Although IPV reliably induces humoral immunity (1820) that is highly efficacious in preventing paralytic poliomyelitis (21, 22), the ability of IPV alone to induce intestinal mucosal immunity is limited (23, 24). Studies in countries that do not use OPV show that >90% of IPV-vaccinated children excrete challenge poliovirus (25, 26). Limited data are available on IPV effectiveness in boosting intestinal mucosal immunity in children with a history of multiple doses of OPV (19, 27, 28). Live virus contact to mucosal surfaces appears necessary to induce a specific secretory immunoglobulin A response (29, 30).

The most important comparisons are between the IPV and the control group, where a decrease in the prevalence of excretion of 39 to 76% was found in the IPV group compared to the control group. The decrease after a dose of bOPV was considerably lower, not significant in the 6- to 11-month and 5-year age groups, but 41 to 52% among 10-year-olds.

The study also demonstrated that higher humoral antibody titers are associated with decreased challenge virus excretion, as has been shown previously (4, 19, 27). bOPV increased antibody titers to poliovirus type 2, presumably because of boosting of cross-reacting neutralizing antibodies (31), since we did not isolate poliovirus type 2 from any stool samples. The data support the use of IPV (or OPV) to boost intestinal immunity for travelers to and from polio-infected countries.

Our study had a limitation. We conducted the study in Moradabad district in Uttar Pradesh State of India where the immunogenicity of OPV is low (11, 12). Therefore, extrapolation or generalization of these findings to other areas in India or elsewhere must be done with caution.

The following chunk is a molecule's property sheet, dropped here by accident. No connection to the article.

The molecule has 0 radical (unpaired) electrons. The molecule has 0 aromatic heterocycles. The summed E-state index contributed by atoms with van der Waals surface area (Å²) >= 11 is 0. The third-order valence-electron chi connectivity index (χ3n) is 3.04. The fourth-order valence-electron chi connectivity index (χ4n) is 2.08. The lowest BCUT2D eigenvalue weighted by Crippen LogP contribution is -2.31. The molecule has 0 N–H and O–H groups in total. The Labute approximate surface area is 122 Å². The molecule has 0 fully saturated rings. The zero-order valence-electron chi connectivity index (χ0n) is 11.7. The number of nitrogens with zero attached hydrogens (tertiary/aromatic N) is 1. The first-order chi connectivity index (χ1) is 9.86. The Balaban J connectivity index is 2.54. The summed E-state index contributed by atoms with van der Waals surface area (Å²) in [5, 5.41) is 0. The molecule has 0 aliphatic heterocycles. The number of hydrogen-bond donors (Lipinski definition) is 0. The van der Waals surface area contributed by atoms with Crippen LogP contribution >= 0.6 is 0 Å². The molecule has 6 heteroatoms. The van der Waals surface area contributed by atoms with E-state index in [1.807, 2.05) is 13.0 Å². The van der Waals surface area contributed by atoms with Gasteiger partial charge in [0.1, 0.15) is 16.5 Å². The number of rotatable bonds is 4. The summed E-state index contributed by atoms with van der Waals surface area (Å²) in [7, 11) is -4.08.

The Strategic Advisory Group of Experts (SAGE) recommended in 2012 the introduction of ≥1 dose of IPV in all routine immunization programs for risk mitigation before OPV2 withdrawal (32). A dose of IPV is expected to induce seroconversion or priming in close to 100% of naïve infants (33). Should poliovirus type 2 be reintroduced, a second IPV dose would rapidly boost antibody titers and prevent, or decrease the magnitude of, an outbreak. Furthermore, IPV would be expected to close the remaining type-specific immunity gaps.

Our study provides strong evidence that IPV boosts intestinal immunity among children with a history of multiple OPV doses more effectively than an additional OPV dose. These data provided the scientific foundation for the development of the new polio endgame plan (34) and are guiding the development of strategies to hasten the elimination of the final poliovirus reservoirs and to decrease the vulnerability of polio-free areas to epidemic transmission after poliovirus importations.

Thus, more than 25 years after the World Health Assembly resolution to eradicate poliomyelitis, the answer to the vaccine controversy is apparent——both vaccines, IPV and OPV, should be used. As a result, the Word Health Organization (WHO) is no longer recommending an all-OPV schedule; rather, it recommends that all OPV-using countries introduce ≥1 dose of IPV into routine vaccine schedules (35).

Supplementary Materials

www.sciencemag.org/content/345/6199/922/suppl/DC1

Materials and Methods

Figs. S1 and S2

Tables S1 to S3

Data set

References (3640)

References and Notes

  1. Acknowledgments: Funding was provided by Rotary International Polio Plus Program (through a grant approved by the Polio Research Committee of the World Health Organization). The study was approved by the Drugs Controller General (India), the Indian Council of Medical Research, and the Ethics Review Committees of the WHO. The trial was registered with the Indian Clinical Trials Registry (www.ctri.nic.in) (registration number CTRI/2011/09/002018). We acknowledge the contributions of Uttar Pradesh State Government health staff, social mobilization network of the United Nations Children’s Fund and CORE, and the operations team from WHO India-National Polio Surveillance Project who were instrumental in the setup and implementation of the study. We also acknowledge the extensive work performed by the laboratory staff at ERC Mumbai. Finally, we express our sincere thanks to the Government of India Ministry of Health and Family Welfare and the GPEI partners. The data set is available in the supplementary materials. The findings and conclusions of this report are those of the authors and do not necessarily represent the official position of the Centers for Disease Control and Prevention, or other participating organizations.